Seeking Salvation Website SidebarAs Jesus enters the synagogue in Mark 3, we learn that some “were looking for a reason to accuse Jesus.” This is one of the many times that I appreciate the patience of Jesus. Patience is one fruit of the Spirit that I consider to be a work in progress in my life. Jesus exemplifies it daily in the gospels. He walks into a situation where people are watching His every move waiting for the first misstep. Still he continues to teach the lesson he wants them to learn through his actions. It’s a little more difficult for us to do things without be changed by being under the microscope.

One of my favorite teachers in high school was Alvin Simmons. He was in his 70’s and not much more than five feet tall. He was a World War II veteran and taught Chemistry and Physics for decades after returning home from the Pacific. As we sat at our lab tables working through problems, he would pace around the room. Occasionally, he would look over one of the student’s shoulders and start to laugh. Then he would say something like, “That’s a good answer, but I hope no one agrees with you.” It was either unnerving or hilarious, depending on whose shoulder he was looking over. The thing that made it O.K. was that we knew he wanted us to do well. We knew he wanted us to learn to think. He was looking for us to succeed.

What are we looking for this week? Are we assuming the best about each other or looking through the lens of cynicism? Are we looking for opportunities to glorify God? Are we looking for situations to show His love to those around us?

Take Your Mat and Walk

Christ Healing the ParalyticIn Mark 2 we learn that Jesus has become well known. The crowds are great. There is a paralytic seeking healing, and his friends are determined enough to lower him through the roof of the house where Jesus is. Jesus takes note of their faith, tells the man his sins are forgiven then heals him. There are several things we can learn from this story, but I would like you to think about two things specifically.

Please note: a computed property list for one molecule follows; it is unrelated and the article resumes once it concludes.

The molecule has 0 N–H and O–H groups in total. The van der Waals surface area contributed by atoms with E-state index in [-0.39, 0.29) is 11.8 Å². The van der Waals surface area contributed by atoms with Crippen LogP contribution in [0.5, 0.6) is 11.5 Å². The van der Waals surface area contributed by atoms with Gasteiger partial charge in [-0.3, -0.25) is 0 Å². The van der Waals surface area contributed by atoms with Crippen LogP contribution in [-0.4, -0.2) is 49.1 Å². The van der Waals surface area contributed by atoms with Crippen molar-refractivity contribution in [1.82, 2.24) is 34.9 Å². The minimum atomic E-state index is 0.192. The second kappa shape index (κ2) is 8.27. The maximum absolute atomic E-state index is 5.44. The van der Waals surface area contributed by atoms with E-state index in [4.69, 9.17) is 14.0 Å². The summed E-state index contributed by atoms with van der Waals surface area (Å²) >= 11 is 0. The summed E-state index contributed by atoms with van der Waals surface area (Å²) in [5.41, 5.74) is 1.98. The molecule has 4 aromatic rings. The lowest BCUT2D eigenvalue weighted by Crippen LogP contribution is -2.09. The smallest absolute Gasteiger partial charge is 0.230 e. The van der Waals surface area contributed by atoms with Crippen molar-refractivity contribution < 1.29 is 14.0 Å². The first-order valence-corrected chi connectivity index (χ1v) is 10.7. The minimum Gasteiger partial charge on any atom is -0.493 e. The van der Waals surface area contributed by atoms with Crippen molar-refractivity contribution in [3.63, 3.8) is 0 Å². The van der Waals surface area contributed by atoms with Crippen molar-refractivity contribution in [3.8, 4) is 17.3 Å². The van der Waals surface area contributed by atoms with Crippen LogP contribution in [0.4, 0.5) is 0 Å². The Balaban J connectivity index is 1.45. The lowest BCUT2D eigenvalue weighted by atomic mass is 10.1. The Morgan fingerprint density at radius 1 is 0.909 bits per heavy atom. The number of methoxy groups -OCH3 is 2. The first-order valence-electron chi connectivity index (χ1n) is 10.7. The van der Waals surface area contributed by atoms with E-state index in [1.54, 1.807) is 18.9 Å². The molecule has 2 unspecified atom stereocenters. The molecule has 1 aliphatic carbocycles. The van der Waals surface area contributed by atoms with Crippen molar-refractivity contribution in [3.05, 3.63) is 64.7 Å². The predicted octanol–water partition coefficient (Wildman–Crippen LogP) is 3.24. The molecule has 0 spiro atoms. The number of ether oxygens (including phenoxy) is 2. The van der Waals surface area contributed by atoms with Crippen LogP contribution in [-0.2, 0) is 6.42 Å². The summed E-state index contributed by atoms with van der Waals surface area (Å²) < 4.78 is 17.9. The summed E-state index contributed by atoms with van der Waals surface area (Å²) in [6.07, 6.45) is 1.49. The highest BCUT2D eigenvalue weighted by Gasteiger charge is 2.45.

First, isn’t it a wonderful thing to have good friends? So many people would have seen the crowd surrounding the house where Jesus was and said it just would not be possible to reach Him. These friends were not content with that option. They wanted to get their friend to Jesus no matter what length (or height) they had to go to. I hope that we all have friends like that and even more that we can all BE friends like that.

Second, even though we tend to focus on our physical needs and wants, Jesus has a way of refocusing us on our spiritual needs. I doubt the man was thinking much about his sins as he was being carried to the roof and lowered down. He wanted to walk. Jesus knew he had a greater need and gave him so much more. That same Jesus understands what we really need too. He knows we have a hard time seeing past medical, financial or relationship issues to spiritual ones, and he wants us to bring them all to him.

On the surface this story is about healing, but it also has a lot to do with relationships. It is about this man’s relationship with his friends and about his relationship with God. Let’s strive this week to make our relationships better.


Preparing the Way

For those who may be visiting this site for the first time, the Eugene Church is in the midst of a Bible reading program. Each week, members are encouraged to get together with someone and read a chapter. We have just finished the gospel of John and John’s letters and have begun reading the gospel of Mark. This week in Mark 1, we learn about someone who came up briefly in the sermon last Sunday morning, John the Baptist. According to Mark, John the Baptist’s role was to “prepare the way”.

ID-10039220It’s not a very glamorous job preparing the way. John made it even less so by his choice of wardrobe and diet. Even today we find people in our culture whose job is to prepare the way. We don’t often give them much thought. On our trip across Oregon, we were stopped by a highway worker rotating a sign that either told us to slow down or stop completely. Construction caused a one lane road ahead, and he was there to warn us. This weekend, college football begins. If you’re a football fan, you will watch 5 huge, slow athletes whose names most people will not remember prepare the way for a smaller, faster athlete whose name people will not forget.

There are countless examples of those who have taken on the task of preparing the way for someone who would overshadow them as a result. John the Baptist welcomes the task. He understands his role and describes Jesus as one that “the straps of whose sandals I am not worthy to stoop down and untie.” I pray that each of us can be willing to point others toward Jesus with that same spirit and dedication. Let’s take every opportunity to lift up Jesus to those we encounter this week.